Yesterday, in Martel v. Clair (No. 10-1265), the U.S. Supreme Court affirmed that district judges in habeas cases have broad discretion in responding to defendants’ requests for new counsel. In so doing, the Court rejected an argument that a capital defendant may only replace his appointed lawyer if the defendant has suffered an actual or constructive denial of counsel. Rather, the Court held, capital defendants are subject to the same “interests of justice” standard that governs requests for new counsel by noncapital defendants. The Court further emphasized that the inquiry is highly context-specific and must be reviewed deferentially by appellate courts.
Here’s what happened.
Sentenced to death for murder in California state court, Clair initiated federal habeas proceedings. As required by 18 U.S.C. § 3599 for capital cases, the district judge appointed counsel for Clair. In due course, the court conducted an evidentiary hearing on Clair’s petition and received extensive briefing.
At some point, Clair’s relationship with his lawyers became strained, apparently due to Clair’s belief that the lawyers were focusing too much on his sentence and not enough on getting his conviction overturned. (And perhaps there is something to this — not only was the state’s case against Clair something less than a slam dunk, but California’s death processes are so notoriously slow that Clair might be forgiven for thinking that his sentence did not actually pose much of a threat.) In any event, after the hearing and the close of briefing, Clair requested the appointment of a new lawyer. His lawyers then apparently addressed his concerns, and the court decided to take no further action on the request. Six weeks later, however, Clair made a second request for substitute counsel, asserting that an investigator he had retained had discovered untested physical evidence from the crime scene, but that the lawyers were doing nothing to have the evidence analyzed. Two weeks later, the court simultaneously denied the request for new counsel and the underlying petition. The Ninth Circuit later reversed the decision on substitution.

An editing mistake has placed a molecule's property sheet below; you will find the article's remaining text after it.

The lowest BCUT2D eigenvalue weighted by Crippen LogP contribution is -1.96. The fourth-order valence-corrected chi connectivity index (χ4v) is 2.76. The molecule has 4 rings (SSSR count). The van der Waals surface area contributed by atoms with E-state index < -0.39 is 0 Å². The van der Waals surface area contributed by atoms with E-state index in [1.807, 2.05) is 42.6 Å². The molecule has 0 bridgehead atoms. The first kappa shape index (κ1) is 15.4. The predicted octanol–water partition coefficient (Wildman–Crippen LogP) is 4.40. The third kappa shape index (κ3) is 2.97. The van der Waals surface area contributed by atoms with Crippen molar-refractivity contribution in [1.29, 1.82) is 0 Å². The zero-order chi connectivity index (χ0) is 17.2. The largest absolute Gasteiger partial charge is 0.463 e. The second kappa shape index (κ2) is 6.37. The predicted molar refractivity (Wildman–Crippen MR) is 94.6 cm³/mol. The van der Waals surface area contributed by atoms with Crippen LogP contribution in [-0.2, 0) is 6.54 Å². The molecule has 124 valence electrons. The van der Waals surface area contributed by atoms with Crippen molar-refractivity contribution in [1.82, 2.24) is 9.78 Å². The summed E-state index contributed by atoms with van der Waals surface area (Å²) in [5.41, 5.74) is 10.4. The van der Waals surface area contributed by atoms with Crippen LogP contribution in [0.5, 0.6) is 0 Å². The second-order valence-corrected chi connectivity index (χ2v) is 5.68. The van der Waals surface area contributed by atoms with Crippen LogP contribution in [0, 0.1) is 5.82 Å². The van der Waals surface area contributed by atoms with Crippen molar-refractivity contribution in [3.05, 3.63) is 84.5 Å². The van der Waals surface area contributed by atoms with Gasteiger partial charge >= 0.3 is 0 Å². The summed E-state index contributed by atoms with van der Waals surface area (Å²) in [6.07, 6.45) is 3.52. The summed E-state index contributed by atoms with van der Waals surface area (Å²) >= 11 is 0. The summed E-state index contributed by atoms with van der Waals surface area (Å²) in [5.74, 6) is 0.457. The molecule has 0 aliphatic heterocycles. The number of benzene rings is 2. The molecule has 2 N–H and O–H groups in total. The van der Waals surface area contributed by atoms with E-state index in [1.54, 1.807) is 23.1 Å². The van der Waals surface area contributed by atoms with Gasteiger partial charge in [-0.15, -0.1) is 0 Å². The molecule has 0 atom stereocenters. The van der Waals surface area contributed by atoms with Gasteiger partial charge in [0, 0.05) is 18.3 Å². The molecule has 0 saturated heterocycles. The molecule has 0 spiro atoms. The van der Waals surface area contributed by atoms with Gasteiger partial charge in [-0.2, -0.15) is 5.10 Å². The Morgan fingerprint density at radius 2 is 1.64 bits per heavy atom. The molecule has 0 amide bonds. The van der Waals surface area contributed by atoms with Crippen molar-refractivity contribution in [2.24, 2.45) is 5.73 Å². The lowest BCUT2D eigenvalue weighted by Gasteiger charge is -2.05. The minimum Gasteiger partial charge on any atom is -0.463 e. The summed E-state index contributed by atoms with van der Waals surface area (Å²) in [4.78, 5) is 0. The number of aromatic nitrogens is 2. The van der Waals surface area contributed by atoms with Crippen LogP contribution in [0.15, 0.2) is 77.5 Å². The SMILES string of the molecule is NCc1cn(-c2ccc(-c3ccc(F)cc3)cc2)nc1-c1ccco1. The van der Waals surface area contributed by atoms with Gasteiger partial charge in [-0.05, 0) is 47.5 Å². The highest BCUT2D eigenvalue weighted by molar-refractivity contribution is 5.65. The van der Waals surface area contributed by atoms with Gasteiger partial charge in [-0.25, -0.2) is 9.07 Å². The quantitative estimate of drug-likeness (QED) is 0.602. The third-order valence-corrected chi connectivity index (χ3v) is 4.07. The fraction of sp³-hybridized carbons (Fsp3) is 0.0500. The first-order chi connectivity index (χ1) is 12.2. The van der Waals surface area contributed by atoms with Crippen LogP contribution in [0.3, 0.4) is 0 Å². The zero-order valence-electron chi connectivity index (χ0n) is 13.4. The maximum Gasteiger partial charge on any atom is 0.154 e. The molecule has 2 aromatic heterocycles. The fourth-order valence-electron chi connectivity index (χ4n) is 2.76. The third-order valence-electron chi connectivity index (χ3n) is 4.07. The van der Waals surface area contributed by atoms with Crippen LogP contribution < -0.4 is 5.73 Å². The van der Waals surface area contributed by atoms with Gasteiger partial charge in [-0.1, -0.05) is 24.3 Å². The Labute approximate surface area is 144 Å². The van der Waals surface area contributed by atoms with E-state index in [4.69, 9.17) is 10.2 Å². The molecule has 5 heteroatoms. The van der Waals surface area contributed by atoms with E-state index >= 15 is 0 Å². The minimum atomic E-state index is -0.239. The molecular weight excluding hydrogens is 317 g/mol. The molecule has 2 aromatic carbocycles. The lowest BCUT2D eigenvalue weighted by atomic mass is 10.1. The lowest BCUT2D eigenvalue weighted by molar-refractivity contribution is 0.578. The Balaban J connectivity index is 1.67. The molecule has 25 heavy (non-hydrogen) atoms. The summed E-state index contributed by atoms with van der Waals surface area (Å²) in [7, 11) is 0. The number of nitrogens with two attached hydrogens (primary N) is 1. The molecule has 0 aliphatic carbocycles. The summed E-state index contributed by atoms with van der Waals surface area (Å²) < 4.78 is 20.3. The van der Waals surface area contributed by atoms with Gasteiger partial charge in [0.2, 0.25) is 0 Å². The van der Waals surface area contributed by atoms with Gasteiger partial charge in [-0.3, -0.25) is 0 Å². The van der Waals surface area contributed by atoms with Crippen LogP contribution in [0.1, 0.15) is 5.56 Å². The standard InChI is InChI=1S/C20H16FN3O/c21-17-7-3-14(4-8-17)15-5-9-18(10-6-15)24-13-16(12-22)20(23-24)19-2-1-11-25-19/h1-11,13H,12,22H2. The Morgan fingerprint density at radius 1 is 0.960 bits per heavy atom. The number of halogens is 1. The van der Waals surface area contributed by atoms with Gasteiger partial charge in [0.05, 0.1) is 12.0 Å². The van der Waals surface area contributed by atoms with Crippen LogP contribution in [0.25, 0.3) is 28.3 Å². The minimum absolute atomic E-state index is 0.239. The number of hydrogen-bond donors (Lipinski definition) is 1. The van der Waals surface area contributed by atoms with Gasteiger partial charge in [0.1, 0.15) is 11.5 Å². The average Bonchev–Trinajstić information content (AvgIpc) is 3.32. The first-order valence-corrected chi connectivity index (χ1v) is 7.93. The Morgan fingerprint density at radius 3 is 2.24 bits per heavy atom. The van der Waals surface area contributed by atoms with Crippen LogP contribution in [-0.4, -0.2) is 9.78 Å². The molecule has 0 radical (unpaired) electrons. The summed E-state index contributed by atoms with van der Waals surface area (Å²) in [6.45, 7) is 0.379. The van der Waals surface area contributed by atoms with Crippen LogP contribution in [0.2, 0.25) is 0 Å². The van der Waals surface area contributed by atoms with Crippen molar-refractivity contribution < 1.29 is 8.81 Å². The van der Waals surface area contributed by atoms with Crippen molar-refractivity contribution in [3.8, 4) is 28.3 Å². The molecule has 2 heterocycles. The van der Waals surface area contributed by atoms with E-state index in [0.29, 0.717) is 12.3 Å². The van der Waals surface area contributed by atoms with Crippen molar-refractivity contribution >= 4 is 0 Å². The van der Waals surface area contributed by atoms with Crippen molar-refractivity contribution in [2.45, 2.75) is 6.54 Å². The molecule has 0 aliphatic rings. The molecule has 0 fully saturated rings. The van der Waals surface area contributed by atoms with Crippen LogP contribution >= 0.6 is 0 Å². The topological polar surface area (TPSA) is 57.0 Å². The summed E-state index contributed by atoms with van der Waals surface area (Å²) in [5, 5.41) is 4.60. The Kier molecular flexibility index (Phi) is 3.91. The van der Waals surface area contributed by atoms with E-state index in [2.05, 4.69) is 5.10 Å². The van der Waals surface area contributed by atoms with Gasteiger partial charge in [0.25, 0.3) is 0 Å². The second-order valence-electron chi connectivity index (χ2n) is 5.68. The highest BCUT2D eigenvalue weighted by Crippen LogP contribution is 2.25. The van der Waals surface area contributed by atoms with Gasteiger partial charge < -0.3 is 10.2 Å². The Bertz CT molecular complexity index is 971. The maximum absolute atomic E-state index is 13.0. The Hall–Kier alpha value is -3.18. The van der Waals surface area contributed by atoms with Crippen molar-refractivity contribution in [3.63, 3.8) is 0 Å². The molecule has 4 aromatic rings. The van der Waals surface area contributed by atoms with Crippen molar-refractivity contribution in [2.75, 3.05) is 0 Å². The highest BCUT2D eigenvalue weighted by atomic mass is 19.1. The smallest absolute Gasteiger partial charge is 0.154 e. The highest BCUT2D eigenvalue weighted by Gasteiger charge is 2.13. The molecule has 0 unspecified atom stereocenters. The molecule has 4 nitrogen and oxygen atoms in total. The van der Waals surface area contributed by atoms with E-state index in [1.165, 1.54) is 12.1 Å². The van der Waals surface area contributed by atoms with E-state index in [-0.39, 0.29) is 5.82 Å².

In the Supreme Court, the state argued that a special standard for substitution should apply in capital cases under 18 U.S.C. § 3599. However, the Court decided that the same interest of justice standard should govern both types of cases, reasoning that there was no sound basis for making things harder for capital defendants.
The Court elaborated a bit on the “interests of justice” standard, but did not offer a clear test:
As its name betrays, the “interests of justice” standard contemplates a peculiarly context-specific inquiry. So we doubt that any attempt to provide a general definition of the standard would prove helpful. In reviewing substitution motions, the courts of appeals have pointed to several relevant considerations. Those factors may vary a bit from circuit to circuit, but generally include: the timeliness of the motion; the adequacy of the district court’s inquiry into the defendant’s complaint; and the asserted cause for that complaint, including the extent of the conflict or breakdown in communication between lawyer and client (and the client’s own responsibility, if any, for that conflict). See, e.g., United States v. Prime, 431 F. 3d 1147, 1154 (CA9 2005); United States v. Doe, 272 F. 3d 116, 122– 123 (CA2 2001); Hunter, 62 F. 3d, at 274; United States v. Welty, 674 F. 2d 185, 188 (CA3 1982). Because a trial court’s decision on substitution is so fact-specific, it deserves deference; a reviewing court may overturn it only for an abuse of discretion. (13)
In upholding the district judge’s denial of Clair’s request, the Court emphasized the futility of new counsel at the post-hearing stage of habeas proceedings. Because the district judge had closed briefing, there is nothing that new counsel could have done.